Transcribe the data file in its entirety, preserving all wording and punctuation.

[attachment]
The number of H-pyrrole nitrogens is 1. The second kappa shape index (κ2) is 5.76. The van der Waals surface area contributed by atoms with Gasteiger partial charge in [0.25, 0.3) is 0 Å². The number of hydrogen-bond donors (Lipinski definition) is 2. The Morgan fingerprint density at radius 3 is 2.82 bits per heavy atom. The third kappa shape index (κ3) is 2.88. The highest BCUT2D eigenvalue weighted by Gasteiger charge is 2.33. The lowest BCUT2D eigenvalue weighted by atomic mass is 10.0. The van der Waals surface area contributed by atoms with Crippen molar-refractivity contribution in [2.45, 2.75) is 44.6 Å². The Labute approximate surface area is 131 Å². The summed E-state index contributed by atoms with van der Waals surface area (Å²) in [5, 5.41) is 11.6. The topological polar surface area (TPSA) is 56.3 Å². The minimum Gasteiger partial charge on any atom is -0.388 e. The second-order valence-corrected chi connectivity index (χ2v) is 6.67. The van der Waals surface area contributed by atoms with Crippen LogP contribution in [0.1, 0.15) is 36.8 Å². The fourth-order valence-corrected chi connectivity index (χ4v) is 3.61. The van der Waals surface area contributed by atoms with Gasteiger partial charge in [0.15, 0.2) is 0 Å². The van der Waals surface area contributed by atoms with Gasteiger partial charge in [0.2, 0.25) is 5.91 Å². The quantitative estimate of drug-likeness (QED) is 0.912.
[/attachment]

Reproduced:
The number of H-pyrrole nitrogens is 1. The second kappa shape index (κ2) is 5.76. The van der Waals surface area contributed by atoms with Gasteiger partial charge in [0.25, 0.3) is 0 Å². The number of hydrogen-bond donors (Lipinski definition) is 2. The Morgan fingerprint density at radius 3 is 2.82 bits per heavy atom. The third kappa shape index (κ3) is 2.88. The highest BCUT2D eigenvalue weighted by Gasteiger charge is 2.33. The lowest BCUT2D eigenvalue weighted by atomic mass is 10.0. The van der Waals surface area contributed by atoms with Crippen molar-refractivity contribution in [2.45, 2.75) is 44.6 Å². The Labute approximate surface area is 131 Å². The summed E-state index contributed by atoms with van der Waals surface area (Å²) in [5, 5.41) is 11.6. The topological polar surface area (TPSA) is 56.3 Å². The minimum Gasteiger partial charge on any atom is -0.388 e. The second-order valence-corrected chi connectivity index (χ2v) is 6.67. The van der Waals surface area contributed by atoms with Crippen LogP contribution in [0.1, 0.15) is 36.8 Å². The fourth-order valence-corrected chi connectivity index (χ4v) is 3.61. The van der Waals surface area contributed by atoms with Gasteiger partial charge in [0.15, 0.2) is 0 Å². The van der Waals surface area contributed by atoms with Gasteiger partial charge in [0.2, 0.25) is 5.91 Å². The quantitative estimate of drug-likeness (QED) is 0.912.